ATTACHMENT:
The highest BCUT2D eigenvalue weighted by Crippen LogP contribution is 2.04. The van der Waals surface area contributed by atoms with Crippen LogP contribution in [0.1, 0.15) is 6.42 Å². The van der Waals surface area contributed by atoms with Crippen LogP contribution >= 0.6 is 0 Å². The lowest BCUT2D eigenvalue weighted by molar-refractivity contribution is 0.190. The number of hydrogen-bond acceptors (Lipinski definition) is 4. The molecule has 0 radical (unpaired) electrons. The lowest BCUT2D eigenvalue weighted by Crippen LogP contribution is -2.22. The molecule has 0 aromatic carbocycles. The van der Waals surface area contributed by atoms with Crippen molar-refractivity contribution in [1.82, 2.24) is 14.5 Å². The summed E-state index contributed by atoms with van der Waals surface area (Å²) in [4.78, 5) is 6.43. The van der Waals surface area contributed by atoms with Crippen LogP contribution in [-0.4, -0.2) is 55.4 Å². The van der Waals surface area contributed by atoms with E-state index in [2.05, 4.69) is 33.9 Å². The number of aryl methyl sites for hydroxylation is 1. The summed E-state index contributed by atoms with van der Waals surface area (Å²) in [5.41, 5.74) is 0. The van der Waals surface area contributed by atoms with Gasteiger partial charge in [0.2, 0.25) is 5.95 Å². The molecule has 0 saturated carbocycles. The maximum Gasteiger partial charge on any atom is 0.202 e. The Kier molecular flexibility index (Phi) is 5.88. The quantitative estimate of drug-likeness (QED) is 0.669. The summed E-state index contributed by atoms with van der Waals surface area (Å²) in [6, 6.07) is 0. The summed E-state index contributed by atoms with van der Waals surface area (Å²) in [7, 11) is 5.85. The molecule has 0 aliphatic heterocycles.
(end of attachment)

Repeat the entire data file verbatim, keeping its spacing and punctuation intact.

The highest BCUT2D eigenvalue weighted by Crippen LogP contribution is 2.04. The van der Waals surface area contributed by atoms with Crippen LogP contribution in [0.1, 0.15) is 6.42 Å². The van der Waals surface area contributed by atoms with Crippen LogP contribution >= 0.6 is 0 Å². The lowest BCUT2D eigenvalue weighted by molar-refractivity contribution is 0.190. The number of hydrogen-bond acceptors (Lipinski definition) is 4. The molecule has 0 radical (unpaired) electrons. The lowest BCUT2D eigenvalue weighted by Crippen LogP contribution is -2.22. The molecule has 0 aromatic carbocycles. The van der Waals surface area contributed by atoms with Crippen molar-refractivity contribution in [1.82, 2.24) is 14.5 Å². The summed E-state index contributed by atoms with van der Waals surface area (Å²) in [4.78, 5) is 6.43. The van der Waals surface area contributed by atoms with Crippen LogP contribution in [-0.4, -0.2) is 55.4 Å². The van der Waals surface area contributed by atoms with E-state index in [2.05, 4.69) is 33.9 Å². The number of aryl methyl sites for hydroxylation is 1. The summed E-state index contributed by atoms with van der Waals surface area (Å²) in [5.41, 5.74) is 0. The van der Waals surface area contributed by atoms with Gasteiger partial charge in [0.2, 0.25) is 5.95 Å². The molecule has 0 saturated carbocycles. The maximum Gasteiger partial charge on any atom is 0.202 e. The Kier molecular flexibility index (Phi) is 5.88. The quantitative estimate of drug-likeness (QED) is 0.669. The summed E-state index contributed by atoms with van der Waals surface area (Å²) in [6, 6.07) is 0. The summed E-state index contributed by atoms with van der Waals surface area (Å²) in [7, 11) is 5.85. The molecule has 0 aliphatic heterocycles.